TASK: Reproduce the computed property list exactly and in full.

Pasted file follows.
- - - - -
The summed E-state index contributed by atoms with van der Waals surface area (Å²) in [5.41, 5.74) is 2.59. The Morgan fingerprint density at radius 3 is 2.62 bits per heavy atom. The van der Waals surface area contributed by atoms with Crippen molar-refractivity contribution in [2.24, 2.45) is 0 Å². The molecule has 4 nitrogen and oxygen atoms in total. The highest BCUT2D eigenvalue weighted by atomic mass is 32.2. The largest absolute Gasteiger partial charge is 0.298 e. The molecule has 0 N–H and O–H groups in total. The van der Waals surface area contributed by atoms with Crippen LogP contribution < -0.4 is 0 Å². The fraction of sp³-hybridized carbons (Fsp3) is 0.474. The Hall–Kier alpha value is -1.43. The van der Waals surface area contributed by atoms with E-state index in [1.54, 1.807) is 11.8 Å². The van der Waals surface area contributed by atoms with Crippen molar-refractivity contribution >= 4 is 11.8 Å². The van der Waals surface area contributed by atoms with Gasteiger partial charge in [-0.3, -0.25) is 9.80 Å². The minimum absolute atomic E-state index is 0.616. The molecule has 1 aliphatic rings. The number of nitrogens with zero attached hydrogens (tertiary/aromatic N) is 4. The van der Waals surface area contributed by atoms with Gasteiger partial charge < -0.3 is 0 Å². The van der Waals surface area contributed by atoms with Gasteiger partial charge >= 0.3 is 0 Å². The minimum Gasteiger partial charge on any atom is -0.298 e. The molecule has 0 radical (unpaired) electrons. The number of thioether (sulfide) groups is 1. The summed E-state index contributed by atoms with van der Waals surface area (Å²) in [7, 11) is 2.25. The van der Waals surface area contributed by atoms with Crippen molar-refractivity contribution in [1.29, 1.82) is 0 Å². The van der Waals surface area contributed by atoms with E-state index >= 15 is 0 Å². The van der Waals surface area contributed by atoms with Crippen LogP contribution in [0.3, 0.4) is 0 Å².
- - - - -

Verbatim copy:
The summed E-state index contributed by atoms with van der Waals surface area (Å²) in [5.41, 5.74) is 2.59. The Morgan fingerprint density at radius 3 is 2.62 bits per heavy atom. The van der Waals surface area contributed by atoms with Crippen molar-refractivity contribution in [2.24, 2.45) is 0 Å². The molecule has 4 nitrogen and oxygen atoms in total. The highest BCUT2D eigenvalue weighted by atomic mass is 32.2. The largest absolute Gasteiger partial charge is 0.298 e. The molecule has 0 N–H and O–H groups in total. The van der Waals surface area contributed by atoms with Crippen LogP contribution < -0.4 is 0 Å². The fraction of sp³-hybridized carbons (Fsp3) is 0.474. The Hall–Kier alpha value is -1.43. The van der Waals surface area contributed by atoms with E-state index in [1.54, 1.807) is 11.8 Å². The van der Waals surface area contributed by atoms with Crippen molar-refractivity contribution >= 4 is 11.8 Å². The van der Waals surface area contributed by atoms with Gasteiger partial charge in [-0.3, -0.25) is 9.80 Å². The minimum absolute atomic E-state index is 0.616. The molecule has 1 aliphatic rings. The number of nitrogens with zero attached hydrogens (tertiary/aromatic N) is 4. The van der Waals surface area contributed by atoms with Gasteiger partial charge < -0.3 is 0 Å². The van der Waals surface area contributed by atoms with Gasteiger partial charge >= 0.3 is 0 Å². The minimum Gasteiger partial charge on any atom is -0.298 e. The molecule has 0 radical (unpaired) electrons. The number of thioether (sulfide) groups is 1. The summed E-state index contributed by atoms with van der Waals surface area (Å²) in [7, 11) is 2.25. The van der Waals surface area contributed by atoms with Crippen molar-refractivity contribution in [1.29, 1.82) is 0 Å². The van der Waals surface area contributed by atoms with E-state index >= 15 is 0 Å². The van der Waals surface area contributed by atoms with Crippen LogP contribution in [0.3, 0.4) is 0 Å².